Cultures change with times. As I gray, I find that I am beginning to understand the generations old than I am better than ever. I can see their perspectives more clearly than at anytime in my life. Just because we believe something, are we right?
Yesterday, at the end of his talk, a worship leader offered a special blessing. In the blessing, there was a time of silence. Our silence was marked by a young child’s cry. It was clear, audible, and apparently not stoppable. My last comment may be generational. The cry did not get worse with time. One must assume that the caregiver thought it was ok. Whatever his or her thought was, there was no change in the volume or tenor for most of the period of silence.
In my mind, I found myself in church with my parents. I was seven. Church was formal, the building old school. As someone prayed, I had something tickling my throat. I fought hard, trying not to cough. No words were spoken because I knew that God demanded silence. No sound emerged. God and my parents were the last ones I wanted to have angry with me. Proper decorum was part of godliness.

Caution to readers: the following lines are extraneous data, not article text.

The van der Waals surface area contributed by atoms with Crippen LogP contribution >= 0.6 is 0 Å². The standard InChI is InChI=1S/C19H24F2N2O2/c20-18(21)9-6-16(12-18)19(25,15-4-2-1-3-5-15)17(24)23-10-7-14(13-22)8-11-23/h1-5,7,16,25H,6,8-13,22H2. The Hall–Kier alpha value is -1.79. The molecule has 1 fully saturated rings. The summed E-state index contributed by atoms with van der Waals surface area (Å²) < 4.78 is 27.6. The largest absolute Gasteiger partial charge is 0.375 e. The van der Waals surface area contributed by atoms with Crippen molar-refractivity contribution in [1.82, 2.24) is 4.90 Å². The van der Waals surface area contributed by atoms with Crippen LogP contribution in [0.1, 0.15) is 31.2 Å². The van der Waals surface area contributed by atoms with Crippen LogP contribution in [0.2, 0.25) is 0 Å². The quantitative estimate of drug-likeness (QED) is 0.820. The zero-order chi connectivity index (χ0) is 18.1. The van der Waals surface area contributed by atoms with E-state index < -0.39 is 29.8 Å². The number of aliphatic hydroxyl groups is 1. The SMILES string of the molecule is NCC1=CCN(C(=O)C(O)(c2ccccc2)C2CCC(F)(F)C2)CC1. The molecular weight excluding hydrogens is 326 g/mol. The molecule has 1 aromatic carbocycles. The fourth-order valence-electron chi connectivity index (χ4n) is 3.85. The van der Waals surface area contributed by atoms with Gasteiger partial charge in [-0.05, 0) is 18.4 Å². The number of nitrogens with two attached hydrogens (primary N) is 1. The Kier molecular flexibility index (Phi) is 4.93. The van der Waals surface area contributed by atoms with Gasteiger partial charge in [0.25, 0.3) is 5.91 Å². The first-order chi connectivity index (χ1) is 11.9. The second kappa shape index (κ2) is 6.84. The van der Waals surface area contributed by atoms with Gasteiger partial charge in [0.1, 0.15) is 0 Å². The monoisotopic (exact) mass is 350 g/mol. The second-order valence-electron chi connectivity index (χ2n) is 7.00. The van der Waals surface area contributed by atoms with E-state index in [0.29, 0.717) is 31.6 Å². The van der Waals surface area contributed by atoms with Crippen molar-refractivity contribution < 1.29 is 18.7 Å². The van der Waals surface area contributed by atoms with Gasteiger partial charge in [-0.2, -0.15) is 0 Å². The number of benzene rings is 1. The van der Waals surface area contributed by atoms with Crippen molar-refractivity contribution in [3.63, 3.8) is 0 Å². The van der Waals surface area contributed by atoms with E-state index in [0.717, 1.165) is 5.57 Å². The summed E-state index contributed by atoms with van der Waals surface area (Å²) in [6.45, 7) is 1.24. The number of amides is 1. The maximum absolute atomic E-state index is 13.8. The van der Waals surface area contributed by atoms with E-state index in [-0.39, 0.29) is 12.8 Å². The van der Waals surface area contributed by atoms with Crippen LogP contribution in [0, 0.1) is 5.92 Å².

While not advocating total chaos, I found myself embracing the attitude of understanding I experienced. We are invited to come as we are to God. This includes coughs, sputters, and even weaknesses. We are accepted with our baggage. This includes failures, faulty ideals, and even things we rather not admit. We sit with the Spirit at our side – in times of quiet as well as celebrations.
Anytime we are with God is a time to celebrate. All types are included. In one case, “there in his home, he had food set out for a festive meal. It was a night to remember: He and his entire family had put their trust in God; everyone in the house was in on the celebration.” (Acts 16.34) In other cases, we wait in silence to hear God’s voice. I recently heard it in a child.